1. Run the new docker container

    Give it a name, for example mqtls so you can differentiate it from your other MQ container when you docker ps, and point it at the location where you copied the server certificate.

    docker run --name mqtls --env LICENSE=accept --env MQ_QMGR_NAME=QM1 --volume ___PATH TO SERVER_KEY/CERTIFICATE DIRECTORY___:/etc/mqm/pki/keys/mykey --publish 1415:1414 --publish 9444:9443 --detach --env MQ_APP_PASSWORD=passw0rd ibmcom/mq:latest

    Remember to use a secure password for MQ_APP_PASSWORD.

You should be able to open the MQ Web console for this TLS container on https://localhost:9444/ibmmq/console.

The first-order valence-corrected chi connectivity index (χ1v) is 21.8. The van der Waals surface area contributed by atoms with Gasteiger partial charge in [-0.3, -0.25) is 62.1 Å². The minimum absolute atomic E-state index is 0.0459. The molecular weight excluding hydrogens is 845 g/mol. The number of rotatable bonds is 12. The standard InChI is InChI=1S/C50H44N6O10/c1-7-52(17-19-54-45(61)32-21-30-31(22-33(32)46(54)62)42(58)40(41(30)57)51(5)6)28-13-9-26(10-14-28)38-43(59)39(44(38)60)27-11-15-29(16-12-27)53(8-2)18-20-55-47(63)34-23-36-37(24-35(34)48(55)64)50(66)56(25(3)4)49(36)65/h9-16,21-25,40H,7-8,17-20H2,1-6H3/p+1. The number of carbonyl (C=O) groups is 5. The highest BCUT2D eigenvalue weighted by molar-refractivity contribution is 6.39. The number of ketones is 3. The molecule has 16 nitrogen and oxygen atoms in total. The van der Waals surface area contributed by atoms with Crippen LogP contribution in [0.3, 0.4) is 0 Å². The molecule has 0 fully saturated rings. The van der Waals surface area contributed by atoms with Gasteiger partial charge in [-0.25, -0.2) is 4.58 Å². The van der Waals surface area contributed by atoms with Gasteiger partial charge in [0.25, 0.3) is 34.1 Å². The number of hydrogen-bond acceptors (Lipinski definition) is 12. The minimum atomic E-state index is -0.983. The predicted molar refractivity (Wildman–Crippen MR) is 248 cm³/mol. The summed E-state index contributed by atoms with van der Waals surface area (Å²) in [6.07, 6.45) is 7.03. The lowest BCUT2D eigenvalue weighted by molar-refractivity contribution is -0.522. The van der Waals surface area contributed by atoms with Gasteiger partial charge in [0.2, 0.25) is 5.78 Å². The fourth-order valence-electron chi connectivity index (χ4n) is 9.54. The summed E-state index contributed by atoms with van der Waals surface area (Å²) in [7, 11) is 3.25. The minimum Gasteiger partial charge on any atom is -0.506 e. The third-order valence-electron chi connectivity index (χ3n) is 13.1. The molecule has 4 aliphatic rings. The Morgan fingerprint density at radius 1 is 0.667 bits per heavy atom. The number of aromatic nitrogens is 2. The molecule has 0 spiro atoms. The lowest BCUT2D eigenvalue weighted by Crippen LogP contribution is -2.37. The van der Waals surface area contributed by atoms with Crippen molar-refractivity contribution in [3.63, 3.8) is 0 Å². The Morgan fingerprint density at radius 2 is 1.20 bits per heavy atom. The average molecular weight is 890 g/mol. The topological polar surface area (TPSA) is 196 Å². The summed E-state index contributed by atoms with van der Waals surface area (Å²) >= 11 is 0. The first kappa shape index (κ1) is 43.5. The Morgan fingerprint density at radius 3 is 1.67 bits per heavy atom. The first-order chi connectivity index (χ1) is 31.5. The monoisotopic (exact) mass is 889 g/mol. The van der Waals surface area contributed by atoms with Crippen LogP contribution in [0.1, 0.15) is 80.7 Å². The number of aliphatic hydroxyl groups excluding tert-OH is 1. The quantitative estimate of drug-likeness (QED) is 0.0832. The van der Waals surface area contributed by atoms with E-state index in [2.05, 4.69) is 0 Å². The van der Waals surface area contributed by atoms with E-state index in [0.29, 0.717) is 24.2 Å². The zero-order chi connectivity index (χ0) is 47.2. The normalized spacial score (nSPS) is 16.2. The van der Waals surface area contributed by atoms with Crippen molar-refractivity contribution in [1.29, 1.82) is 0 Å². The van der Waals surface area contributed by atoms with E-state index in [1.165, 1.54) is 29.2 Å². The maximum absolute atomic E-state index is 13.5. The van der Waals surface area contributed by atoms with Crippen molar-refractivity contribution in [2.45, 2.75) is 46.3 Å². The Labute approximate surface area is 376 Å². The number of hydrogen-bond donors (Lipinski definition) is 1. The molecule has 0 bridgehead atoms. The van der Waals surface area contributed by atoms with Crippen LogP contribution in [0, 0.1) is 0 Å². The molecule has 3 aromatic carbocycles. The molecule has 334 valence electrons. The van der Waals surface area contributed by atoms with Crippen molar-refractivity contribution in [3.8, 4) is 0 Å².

If you choose to stop the container, check the ID or name of the TLS container that was running previously with:

docker ps -a

then run

docker start <container id or name>

to start the container again.

MQI Paths

The MQI samples; Node.js, Python, Go, require the MQI Client to have been installed and the paths



If you have installed the MQI client manually, ensure that

MQ_INSTALLATION_PATH is set to the root directory of your MQI Client installation and


Do not install any application requirements until


DYLD_LIBRARY_PATH are set and exported (see language README docs for more info).





C# .Net



Code samples and messaging patterns for IBM MQ developers